While the goal of achieving net-zero emissions is worthy, it has also played a valuable role in our shared purpose for Baker Hughes. It’s a message Oseragbaje is keen to spread throughout the company Sub-Saharan Africa region.
“Our commitment to net-zero emissions by 2050 and to assisting our customers with technology to support the energy transition to lower carbon energy solutions is a positive for our company. It gives a purpose to the entire organisation and is something we can all focus around,” Oseragbaje tells us. “The ambition of bringing energy to the world in a safer, cleaner and more efficient way is something the whole company has been able to rally around. The task for us going forward is getting employees to connect to that on a practical level in terms of the day-to-day activities, changing behaviours or identifying ways they can contribute. Not everyone can be in manufacturing or research, so if I work in procurement in Mozambique how do I contribute to that pursuit? So, we have to ensure everyone continues to feel connected to that goal and do their part.”
“Some of these things are simple – each location is starting to define a baseline of our footprint facility by facility. This allows each facility to find that baseline and go through the ways to make best practices and allow each facility to work through those guidelines and find things they can do,” says Oseragbaje. “They’re setting targets we can measure, with a timeline to reduce that carbon footprint, such as the amount of plastic waste they generate, diesel or petrol consumption. It can be something as simple as this.”
A New Challenge
For now, however, Baker Hughes is facing a new challenge, along with many other companies responding to the COVID-19 global pandemic and current oil price environment. “As you can imagine, we’re working through some of the more immediate challenges to ensure we continue to deliver for our customers,” Oseragbaje admits. “In this period of significant uncertainty in terms of the pandemic, despite the downturn facing the industry and the cost-out initiatives, we are executing, our corporate strategy remains focused on being the leading energy technology company to help the industry facilitate the energy transition. This includes pursuing net zero emissions from our operations and developing technologies to help the industry reduce emissions.”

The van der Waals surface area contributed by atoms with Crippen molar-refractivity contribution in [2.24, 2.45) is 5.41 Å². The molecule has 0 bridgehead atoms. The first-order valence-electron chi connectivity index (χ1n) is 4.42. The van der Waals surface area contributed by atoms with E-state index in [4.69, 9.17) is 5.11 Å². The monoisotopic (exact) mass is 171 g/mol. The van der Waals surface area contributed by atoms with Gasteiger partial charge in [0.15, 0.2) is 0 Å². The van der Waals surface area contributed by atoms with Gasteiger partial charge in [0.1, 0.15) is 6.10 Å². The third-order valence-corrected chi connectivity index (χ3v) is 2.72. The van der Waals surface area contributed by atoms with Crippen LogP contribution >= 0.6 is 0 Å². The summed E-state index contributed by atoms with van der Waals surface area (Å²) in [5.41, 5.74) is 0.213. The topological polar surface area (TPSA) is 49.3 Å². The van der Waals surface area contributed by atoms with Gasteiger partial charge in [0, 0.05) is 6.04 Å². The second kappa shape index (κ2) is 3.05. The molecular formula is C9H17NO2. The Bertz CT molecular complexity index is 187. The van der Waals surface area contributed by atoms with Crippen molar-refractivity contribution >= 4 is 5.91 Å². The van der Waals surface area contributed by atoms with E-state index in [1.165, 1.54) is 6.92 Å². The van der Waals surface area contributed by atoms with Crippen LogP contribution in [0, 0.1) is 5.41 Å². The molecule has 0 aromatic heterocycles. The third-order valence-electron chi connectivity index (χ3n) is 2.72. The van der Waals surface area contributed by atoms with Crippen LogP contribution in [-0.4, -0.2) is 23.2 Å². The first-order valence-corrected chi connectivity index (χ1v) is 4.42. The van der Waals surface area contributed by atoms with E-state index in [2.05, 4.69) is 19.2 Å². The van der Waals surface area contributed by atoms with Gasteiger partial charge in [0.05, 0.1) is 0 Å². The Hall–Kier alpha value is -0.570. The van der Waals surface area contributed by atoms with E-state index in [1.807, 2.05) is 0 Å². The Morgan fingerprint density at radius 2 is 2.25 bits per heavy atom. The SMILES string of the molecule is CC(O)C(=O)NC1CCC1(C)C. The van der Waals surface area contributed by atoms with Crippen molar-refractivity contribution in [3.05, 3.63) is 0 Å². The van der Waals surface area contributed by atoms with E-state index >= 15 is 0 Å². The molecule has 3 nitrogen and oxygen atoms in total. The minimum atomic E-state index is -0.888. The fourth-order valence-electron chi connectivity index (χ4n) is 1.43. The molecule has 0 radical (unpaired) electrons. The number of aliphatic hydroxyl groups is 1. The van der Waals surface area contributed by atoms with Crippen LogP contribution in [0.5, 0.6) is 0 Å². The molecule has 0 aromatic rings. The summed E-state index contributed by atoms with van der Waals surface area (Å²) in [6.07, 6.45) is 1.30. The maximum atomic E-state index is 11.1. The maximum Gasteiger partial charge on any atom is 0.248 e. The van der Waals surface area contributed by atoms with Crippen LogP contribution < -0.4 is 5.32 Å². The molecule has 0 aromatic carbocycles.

“The current global uncertainty and commodity price volatility make it more important than ever for energy companies to diversify and drive efficiency improvements. In fact, many of the technology trends that reduce emissions – such as improving energy efficiency, reducing waste, implementing remote operations and capturing fugitive methane emissions – are also good for the bottom line.” He added.
“Now more than ever, our customers will demand technology and solutions for increased productivity and efficiency, to achieve their carbon reduction goals and to navigate the current macro environment. This gives us an opportunity to engage with them on new commercial models focused on outcomes, and new technical and operational solutions focused on improving efficiency and maximizing value.”
He further explained “Digital transformation technologies have come to the forefront as not just strategic, but fundamental to navigating today’s market realities and tomorrow’s uncertainties. The industry must find ways to reduce operating costs, maintain critical asset reliability, and enable remote operations in order to survive.
Software, and specifically artificial intelligence, will be necessary to meet these objectives. Unlike the last market downturn, fast deployment and adoption of enterprise-scale AI today is both technically and economically feasible”. Oseragbaje added “The technology is further developed, and the industry has made strides with the necessary data and infrastructure preparation. For Baker Hughes, our work with the BakerHughesC3.ai joint venture alliance is critical to delivering new efficiencies we need as well as a portfolio of AI solutions that oil and gas businesses can use today”.